Splitting Fields

  • #1
102
0
I was thinking about this,
finding the splitting field of x^4-2 in Q[x] over Q is standard enough... but would much be different is i wanted the splitting field over F_5? (field with 5 elements)
would it just be F_5(2^(1/4), i) analogously to the Q case? or do any of the arguments break down?

Any thoughts are appreciated,
cheers
 

Answers and Replies

  • #2
299
20
I think it would be just F_5(2^(1/4)), since once you have one fourth root of 2, the others would just be 2*2^(1/4), 4*2^(1/4), and 3*2^(1/4) (since 2^4 = 1 in F_5).
 
  • #3
102
0
I think it would be just F_5(2^(1/4)), since once you have one fourth root of 2, the others would just be 2*2^(1/4), 4*2^(1/4), and 3*2^(1/4) (since 2^4 = 1 in F_5).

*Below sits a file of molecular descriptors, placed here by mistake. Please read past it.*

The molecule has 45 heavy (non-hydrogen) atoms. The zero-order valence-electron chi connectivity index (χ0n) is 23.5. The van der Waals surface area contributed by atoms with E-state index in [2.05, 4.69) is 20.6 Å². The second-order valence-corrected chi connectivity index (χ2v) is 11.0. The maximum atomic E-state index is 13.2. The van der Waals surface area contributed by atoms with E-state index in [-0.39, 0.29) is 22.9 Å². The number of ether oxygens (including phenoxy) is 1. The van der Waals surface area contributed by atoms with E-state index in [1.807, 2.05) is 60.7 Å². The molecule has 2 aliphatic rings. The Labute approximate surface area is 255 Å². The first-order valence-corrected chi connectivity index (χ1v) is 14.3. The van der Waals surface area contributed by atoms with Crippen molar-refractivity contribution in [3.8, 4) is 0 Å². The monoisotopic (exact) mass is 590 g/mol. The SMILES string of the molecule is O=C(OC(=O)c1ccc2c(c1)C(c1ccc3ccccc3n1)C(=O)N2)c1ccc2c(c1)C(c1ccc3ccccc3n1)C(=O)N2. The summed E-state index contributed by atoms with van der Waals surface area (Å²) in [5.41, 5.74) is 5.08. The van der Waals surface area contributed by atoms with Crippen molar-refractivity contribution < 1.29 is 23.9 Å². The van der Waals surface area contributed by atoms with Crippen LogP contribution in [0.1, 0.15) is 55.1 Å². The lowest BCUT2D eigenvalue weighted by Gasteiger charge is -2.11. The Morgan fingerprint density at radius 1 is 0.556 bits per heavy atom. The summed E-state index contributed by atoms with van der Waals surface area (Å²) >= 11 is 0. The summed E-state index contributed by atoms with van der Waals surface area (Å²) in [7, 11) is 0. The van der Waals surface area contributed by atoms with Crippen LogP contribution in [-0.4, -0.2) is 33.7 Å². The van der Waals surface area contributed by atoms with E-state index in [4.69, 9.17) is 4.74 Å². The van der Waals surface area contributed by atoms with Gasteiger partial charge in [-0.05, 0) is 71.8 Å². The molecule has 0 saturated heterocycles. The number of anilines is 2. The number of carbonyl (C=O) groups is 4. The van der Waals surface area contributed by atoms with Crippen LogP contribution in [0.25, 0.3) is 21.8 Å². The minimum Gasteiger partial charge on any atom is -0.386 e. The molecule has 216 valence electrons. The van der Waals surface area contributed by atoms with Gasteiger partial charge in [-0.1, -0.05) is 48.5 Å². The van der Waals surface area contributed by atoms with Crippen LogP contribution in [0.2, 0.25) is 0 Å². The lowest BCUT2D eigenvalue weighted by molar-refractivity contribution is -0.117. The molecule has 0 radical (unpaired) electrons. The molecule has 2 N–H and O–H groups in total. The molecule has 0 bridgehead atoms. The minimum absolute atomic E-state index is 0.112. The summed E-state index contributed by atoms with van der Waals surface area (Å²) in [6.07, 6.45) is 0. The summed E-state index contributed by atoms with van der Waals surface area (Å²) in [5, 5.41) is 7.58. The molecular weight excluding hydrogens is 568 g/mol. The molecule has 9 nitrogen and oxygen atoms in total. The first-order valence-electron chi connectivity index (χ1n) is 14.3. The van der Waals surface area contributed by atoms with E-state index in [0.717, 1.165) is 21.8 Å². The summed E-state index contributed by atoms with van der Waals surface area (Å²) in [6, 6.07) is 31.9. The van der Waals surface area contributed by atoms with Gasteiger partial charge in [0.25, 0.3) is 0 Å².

Very true! However, what does 2^(1/4) mean exactly in this case? i dont think it can be a real number since i dont believe there is an extension from F_5 to R...
And since there is no element x in F_5 such that x^4=2...

perhaps i am confused?

Thanks for you reply!
 
  • #4
299
20
No, it wouldn't be an element of R. It would be an element of some algebraic extension of F_5. In this case, since the polynomial x^4 - 2 is irreducible over F_5, we can take that extension to be the quotient ring F_5[X]/(X^4 - 2).
 

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